In another world, it would be a dream scenario for Roger Perry: The Tampa Bay Rays, leading a pennant race, playing right across the street from his St. Petersburg restaurant Dr. BBQ.
“The parking lots fill up and people come in for a drink after, or dinner after the game, or drinks before,” he said. “We’re sitting right there.”
On pre-coronavirus game days, Dr. BBQ “would see a couple-thousand-dollar uptick, depending on whether it was a noon game or a night game,” Perry said. Now he’s just happy to fill the spaces he rents from the team’s empty parking lot.
“Thank god they’re not charging me for them right now,” he said. “I couldn’t afford it, because there’s nobody there.”
It’s like that around every stadium. The Rays are leading a pennant race with the best record in the American League, but playing home games before an empty Tropicana Field. The Lightning are in the Eastern Conference finals of the Stanley Cup playoffs, but locked in a bubble in Canada. Tom Brady is about to play his first game for the Buccaneers, but fans won’t be allowed at the team’s Sept. 20 home opener.
All of this is a problem for local businesses.
“It has definitely helped with the sports on TV, but it’s not anywhere close to having home games,” said Mark Ferguson, owner of Ferg’s Sports Bar in St. Petersburg, which closed for two months early in the pandemic, but is back to about 75 percent of its normal staffing. “They come out and spend money, everybody’s in a great mood, it really helps the community come together. It helps all the businesses downtown.”
The lack of fans at Rays and Lightning games has already impacted at least 1,000 local jobs. Over the summer, Delaware North, the food and beverage company that handles concessions at Amalie Arena, notified the state it would extend layoffs for 592 workers at the venue, most of them part-time employees who hadn’t clocked in since March. Levy Restaurants, which operates restaurants and shops at Tropicana Field, laid off 16 employees there, and reduced hours for 400 more.
Downtown Tampa hotels have also laid off hundreds of workers, as have bars and restaurants. That’s not attributable solely to a lack of Lightning game nights, said Tampa Downtown Partnership president and CEO Lynda Remund. But with 19,000 fans suddenly not coming downtown several times a week, it was a factor.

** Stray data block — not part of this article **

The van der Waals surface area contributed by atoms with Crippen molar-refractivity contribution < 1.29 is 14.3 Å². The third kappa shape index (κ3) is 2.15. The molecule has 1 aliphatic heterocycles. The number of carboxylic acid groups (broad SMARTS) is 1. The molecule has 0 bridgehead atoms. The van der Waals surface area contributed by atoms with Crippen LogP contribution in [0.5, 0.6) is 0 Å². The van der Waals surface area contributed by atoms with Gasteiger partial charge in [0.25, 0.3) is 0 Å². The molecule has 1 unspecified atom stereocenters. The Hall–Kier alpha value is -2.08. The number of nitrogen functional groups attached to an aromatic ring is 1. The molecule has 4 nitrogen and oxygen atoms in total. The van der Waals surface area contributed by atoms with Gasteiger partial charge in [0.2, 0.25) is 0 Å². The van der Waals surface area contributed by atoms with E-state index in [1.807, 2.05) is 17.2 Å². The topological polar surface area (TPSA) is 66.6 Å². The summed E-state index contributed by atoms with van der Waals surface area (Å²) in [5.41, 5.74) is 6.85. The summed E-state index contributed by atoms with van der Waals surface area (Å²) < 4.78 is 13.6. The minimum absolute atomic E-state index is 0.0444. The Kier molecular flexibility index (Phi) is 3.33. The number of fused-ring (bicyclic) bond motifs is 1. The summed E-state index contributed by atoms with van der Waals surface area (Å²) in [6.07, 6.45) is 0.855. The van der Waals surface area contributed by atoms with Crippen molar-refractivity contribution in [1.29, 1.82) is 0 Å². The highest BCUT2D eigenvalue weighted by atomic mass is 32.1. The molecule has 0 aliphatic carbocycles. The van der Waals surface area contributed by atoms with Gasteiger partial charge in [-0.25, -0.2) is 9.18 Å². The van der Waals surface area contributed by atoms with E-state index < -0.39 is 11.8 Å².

“Our restaurants, especially around the perimeter of Amalie Arena, were full on game night,” Remund said. “People are parking north of Kennedy Boulevard and walking to the Arena; I’ve seen that many times. So it stretches pretty far into downtown.”
It’s tricky to ascertain the local economic benefit of a regular-season home game, said Michelle Harrolle, director of the Vinik Sport and Entertainment Management Program at the University of South Florida. Local fans going to games keeps cash in the region. But it’s outside fans coming in for big events like the playoffs who really create an economic boon.
“If you’ve been downtown during the playoffs, it is huge, the number of people who are coming to the venue itself, and just sticking around downtown to be a part of the atmosphere,” Harrolle said. “They’re buying merchandise. They’re sticking around, potentially staying in hotels as well. It’s a lot.”
The Lightning are always popular, having sold out 234 consecutive regular and postseason home games. But a deep playoff run helps convert casual viewers to dedicated fans through viewing parties across Tampa Bay. Invariably, bandwagoners end up purchasing ticket packages for the following season.
The two other times the Lightning made the Stanley Cup finals pushed the team’s budget from red to black. The team played 13 extra home games during their Cup-winning season in 2004, yielding a profit of $3.6 million, according to financial documents later filed during a tax dispute with the Hillsborough County property appraiser. When they lost in the finals in 2015, team officials said the fan interest and season-ticket sales helped the franchise turn a profit once again.